- Energy for the future: By demonstrating the ability to attain fusion ignition in the laboratory, NIF will lay the groundwork for future decisions about fusion's long-term potential as a safe, virtually unlimited energy source. Fusion, the same energy source that powers the stars, produces no greenhouse gases and is more environmentally benign than fossil-fuel- or nuclear-fission-based energy.
- Understanding the universe: NIF's role in the physics of materials under extreme pressures and temperatures, known as high-energy-density physics, is key to unlocking the secrets of the universe. Other NIF programs promise breakthroughs in the use of lasers in medicine, radioactive and hazardous waste treatment, particle physics, and x-ray and neutron science.
"Critical contributions to the U.S. nuclear deterrence through the design of nuclear weapons to meet military requirements and, since the mid-1990s, through the Stockpile Stewardship Program, by which the safety and reliability of the enduring stockpile is ensured without underground nuclear testing."
This section is biased towards the lab, it should be written in a neutral tone. (Eg: nuclear deterrence is used here as a positive term to something most people regards as negative, nuclear arms race). --18.104.22.168 (talk) 01:52, 8 June 2010 (UTC)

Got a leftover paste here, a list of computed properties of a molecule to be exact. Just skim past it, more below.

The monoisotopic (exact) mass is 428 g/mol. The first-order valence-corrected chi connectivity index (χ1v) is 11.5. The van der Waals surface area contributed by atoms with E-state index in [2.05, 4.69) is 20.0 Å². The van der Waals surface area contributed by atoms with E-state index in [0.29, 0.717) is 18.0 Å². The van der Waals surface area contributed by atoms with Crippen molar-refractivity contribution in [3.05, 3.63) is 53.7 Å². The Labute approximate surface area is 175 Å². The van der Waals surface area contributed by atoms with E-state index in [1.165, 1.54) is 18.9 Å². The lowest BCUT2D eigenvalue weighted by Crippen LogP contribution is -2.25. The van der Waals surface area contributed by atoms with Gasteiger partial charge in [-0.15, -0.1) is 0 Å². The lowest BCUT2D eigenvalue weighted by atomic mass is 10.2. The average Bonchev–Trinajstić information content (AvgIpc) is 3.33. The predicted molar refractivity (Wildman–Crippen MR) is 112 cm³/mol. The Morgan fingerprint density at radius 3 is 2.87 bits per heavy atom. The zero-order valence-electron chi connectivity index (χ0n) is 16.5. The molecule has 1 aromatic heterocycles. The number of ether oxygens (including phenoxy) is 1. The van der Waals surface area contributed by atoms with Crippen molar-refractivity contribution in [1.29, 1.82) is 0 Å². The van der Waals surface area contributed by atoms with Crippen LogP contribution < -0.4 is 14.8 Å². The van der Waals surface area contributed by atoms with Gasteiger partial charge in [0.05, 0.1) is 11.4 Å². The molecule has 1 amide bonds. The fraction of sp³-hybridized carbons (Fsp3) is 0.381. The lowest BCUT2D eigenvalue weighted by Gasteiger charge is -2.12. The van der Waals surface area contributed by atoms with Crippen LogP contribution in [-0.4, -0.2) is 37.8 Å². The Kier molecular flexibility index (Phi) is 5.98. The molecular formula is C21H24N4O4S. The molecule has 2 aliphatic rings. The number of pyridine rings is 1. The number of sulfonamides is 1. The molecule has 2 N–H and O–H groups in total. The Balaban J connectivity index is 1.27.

Leaving out of the introduction the fact the LLNL is the primary design center for the nuclear warheads of the United States is a strange thing. It is the central purpose of the lab. It is the reason the lab was established. It is the fact most interesting to anyone anywhere in the world who does not already know it. Leaving for the third section seems to me indefensible. I stated it explicitly the first thing after the name in the first sentence of the introduction. In fact I cannot imagine why the entities who are members of the consortium that runs the lab are in the introduction, that seems to me precisely the sort of gritty detailed information that should come much later in the article. Nick Beeson (talk) 03:59, 28 January 2012 (UTC)
- Good point, i had wondered as well. Like adding The Peace War to the lead, as it takes place in part at llnl, instead of at the end. which is a suggestion i am making. maybe in "see also"?(mercurywoodrose)22.214.171.124 (talk) 23:30, 15 October 2012 (UTC)
Number of classified nuclear research facilities in the US
- There are vastly more than 2 or 3 classified nuclear research labs. 126.96.36.199 (talk) 18:30, 16 April 2013 (UTC)
- "National Ignition Facility and Photon Science: The Power of Light". Lawrence Livermore National Laboratory. Retrieved 2008-05-20.